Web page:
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North Frisian language: Wikis

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North Frisian
Frasch / Fresk / Freesk / Friisk
Bilingual sign in Frisian in Husum Bilingual signs German-Frisian, police station Husum, Germany 0892.JPG
Spoken in  Germany
Region  Schleswig-Holstein
Total speakers 10,000
Language family Indo-European
Official status
Official language in Nordfriesischeflagge.svg Nordfriesland
Flag of Helgoland.svg Heligoland
Regulated by No official regulation
Language codes
ISO 639-1 None
ISO 639-2 frr
ISO 639-3 frr
NordfriesischeDialekte.png

North Frisian dialects

North Frisian is a minority language of Germany, spoken by about 10,000 people in North Frisia. There are two main dialectal divisions: those of the mainland and the insular dialects. There is no standard variety, although some have suggested the mainland Mooring dialect. The language is part of the larger group of the West Germanic Frisian languages.

North Frisian is an endangered language, as in most places children no longer learn it. Exceptions are a few villages on the islands of Föhr and Amrum and the Risum-Lindholm area. All speakers of North Frisian are at least bilingual (North Frisian and Standard German). Many are trilingual (North Frisian, Standard German and Low German) and, especially along the Danish border, quadrilingualism used to be widespread (North Frisian, Standard German, Low German and South Jutlandic).

On 24 December 2004 a state law became effective in Schleswig-Holstein that recognises the North Frisian language for official use in the Nordfriesland district and on Heligoland.

Contents

Samples

The sentence displayed below in many variants reads, "'Shine, old moon, shine!', cried Häwelmann, but neither the moon nor the stars were anywhere to be seen; they had all already gone to bed." (From: Theodor Storm: Der kleine Häwelmann.)

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Insular

Söl'ring (dialect of Sylt)

„Ljucht, ual Muun, ljucht!” skriilt Häwelmann, man di Muun wiar narigen tö sen en uk di Stiaren ek; ja wiar al altermaal tö Ber gingen.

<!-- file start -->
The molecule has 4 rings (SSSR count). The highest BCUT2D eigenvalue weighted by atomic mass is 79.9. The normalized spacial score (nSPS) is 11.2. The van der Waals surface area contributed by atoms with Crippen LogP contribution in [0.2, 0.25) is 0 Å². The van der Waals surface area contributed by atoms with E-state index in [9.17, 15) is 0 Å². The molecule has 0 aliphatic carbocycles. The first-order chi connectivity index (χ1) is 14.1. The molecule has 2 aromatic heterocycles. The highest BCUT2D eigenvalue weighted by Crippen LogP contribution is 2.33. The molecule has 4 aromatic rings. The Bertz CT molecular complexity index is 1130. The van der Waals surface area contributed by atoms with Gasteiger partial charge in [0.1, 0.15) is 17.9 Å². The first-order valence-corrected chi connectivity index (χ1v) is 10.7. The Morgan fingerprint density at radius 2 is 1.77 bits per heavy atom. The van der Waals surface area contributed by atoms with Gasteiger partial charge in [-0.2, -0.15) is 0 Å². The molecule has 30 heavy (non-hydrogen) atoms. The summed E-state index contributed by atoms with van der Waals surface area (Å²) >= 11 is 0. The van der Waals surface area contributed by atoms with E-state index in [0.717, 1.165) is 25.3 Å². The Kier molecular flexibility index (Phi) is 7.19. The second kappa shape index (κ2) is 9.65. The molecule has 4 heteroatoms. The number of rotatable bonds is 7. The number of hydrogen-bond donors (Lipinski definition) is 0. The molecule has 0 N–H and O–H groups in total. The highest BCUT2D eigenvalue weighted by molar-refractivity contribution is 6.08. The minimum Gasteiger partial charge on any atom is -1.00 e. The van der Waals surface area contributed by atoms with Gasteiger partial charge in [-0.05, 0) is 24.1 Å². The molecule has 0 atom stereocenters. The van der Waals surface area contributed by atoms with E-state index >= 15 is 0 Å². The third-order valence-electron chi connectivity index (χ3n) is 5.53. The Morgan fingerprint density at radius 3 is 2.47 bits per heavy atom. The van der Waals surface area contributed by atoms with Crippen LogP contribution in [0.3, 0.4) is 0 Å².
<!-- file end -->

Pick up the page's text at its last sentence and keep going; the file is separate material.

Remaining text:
Fering-Öömrang (dialect of Föhr and Amrum)

„Locht, ual muun, locht!” rep Heewelmaan, man a muun wiar nochhuaren tu sen an a stäären uk ei; jo wiar al altermaal tu baad gingen.

Heligolandic (dialect of Helgoland)

„Lochte, ool Muun, lochte!” rüp Heäwelman, oawers de Muun wear naarni tu sin’n en uk de Steern ni; dja wear al allemoal tu Baad gingen.

Mainland

Hoorning (dialect of Goesharde)

„Jocht, uule moune, jocht!” biilked Hääwelmoon, ors e moune waas närngs to schüns än da steere ok ai; ja weern al aal to beede gingen.

Wiedingharde Frisian

„Ljocht, uuile moone, ljocht!” biilked Hääwelmuon, män e moone was näärgen to schüns än uk e steere ai; jä würn al altomoale to beerd gingen.

Halligen Frisian (although it is spoken on the Halligen islands, it is linguistically grouped with the mainland dialects)

„Jaacht, uale mööne, jaacht!” bölked Hääwelmoon, man de mööne woas näärngs to siinen än de steere uk ee; jä weern al altomaole to beed giangen.

Mooring (dialect of Bökingharde)

„Jucht, üülje moune, jucht!” biiljked Hääwelmoon, ouers e moune wus nargne tu schüns än e stääre uk ai; ja wjarn ål åltumååle tu beed lim.

Note that, despite the differences between the dialects, the Fering and Öömrang are highly similar; in this example nearly identical.

References

  • Gesetz zur Förderung des Friesischen im öffentlichen Raum - Wikisource (German)

See also

External links


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